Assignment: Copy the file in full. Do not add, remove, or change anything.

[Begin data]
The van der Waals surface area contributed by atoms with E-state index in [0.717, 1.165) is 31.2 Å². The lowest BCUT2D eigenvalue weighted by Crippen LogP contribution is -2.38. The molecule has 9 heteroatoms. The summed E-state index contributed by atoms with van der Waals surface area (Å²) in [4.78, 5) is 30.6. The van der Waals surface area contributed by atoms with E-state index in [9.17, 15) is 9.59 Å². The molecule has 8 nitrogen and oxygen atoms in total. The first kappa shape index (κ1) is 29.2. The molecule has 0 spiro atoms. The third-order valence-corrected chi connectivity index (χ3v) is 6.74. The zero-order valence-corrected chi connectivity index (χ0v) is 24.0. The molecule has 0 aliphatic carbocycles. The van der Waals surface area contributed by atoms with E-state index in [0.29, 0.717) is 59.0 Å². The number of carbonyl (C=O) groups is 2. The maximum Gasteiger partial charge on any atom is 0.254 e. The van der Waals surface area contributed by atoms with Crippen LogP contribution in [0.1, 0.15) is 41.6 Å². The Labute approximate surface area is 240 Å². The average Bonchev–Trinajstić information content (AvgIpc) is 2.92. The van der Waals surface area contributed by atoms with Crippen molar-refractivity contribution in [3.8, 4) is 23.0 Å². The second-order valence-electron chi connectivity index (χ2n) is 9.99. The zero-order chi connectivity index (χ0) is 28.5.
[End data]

The van der Waals surface area contributed by atoms with E-state index in [0.717, 1.165) is 31.2 Å². The lowest BCUT2D eigenvalue weighted by Crippen LogP contribution is -2.38. The molecule has 9 heteroatoms. The summed E-state index contributed by atoms with van der Waals surface area (Å²) in [4.78, 5) is 30.6. The van der Waals surface area contributed by atoms with E-state index in [9.17, 15) is 9.59 Å². The molecule has 8 nitrogen and oxygen atoms in total. The first kappa shape index (κ1) is 29.2. The molecule has 0 spiro atoms. The third-order valence-corrected chi connectivity index (χ3v) is 6.74. The zero-order valence-corrected chi connectivity index (χ0v) is 24.0. The molecule has 0 aliphatic carbocycles. The van der Waals surface area contributed by atoms with E-state index in [0.29, 0.717) is 59.0 Å². The number of carbonyl (C=O) groups is 2. The maximum Gasteiger partial charge on any atom is 0.254 e. The van der Waals surface area contributed by atoms with Crippen LogP contribution in [0.1, 0.15) is 41.6 Å². The Labute approximate surface area is 240 Å². The average Bonchev–Trinajstić information content (AvgIpc) is 2.92. The van der Waals surface area contributed by atoms with Crippen molar-refractivity contribution in [3.8, 4) is 23.0 Å². The second-order valence-electron chi connectivity index (χ2n) is 9.99. The zero-order chi connectivity index (χ0) is 28.5.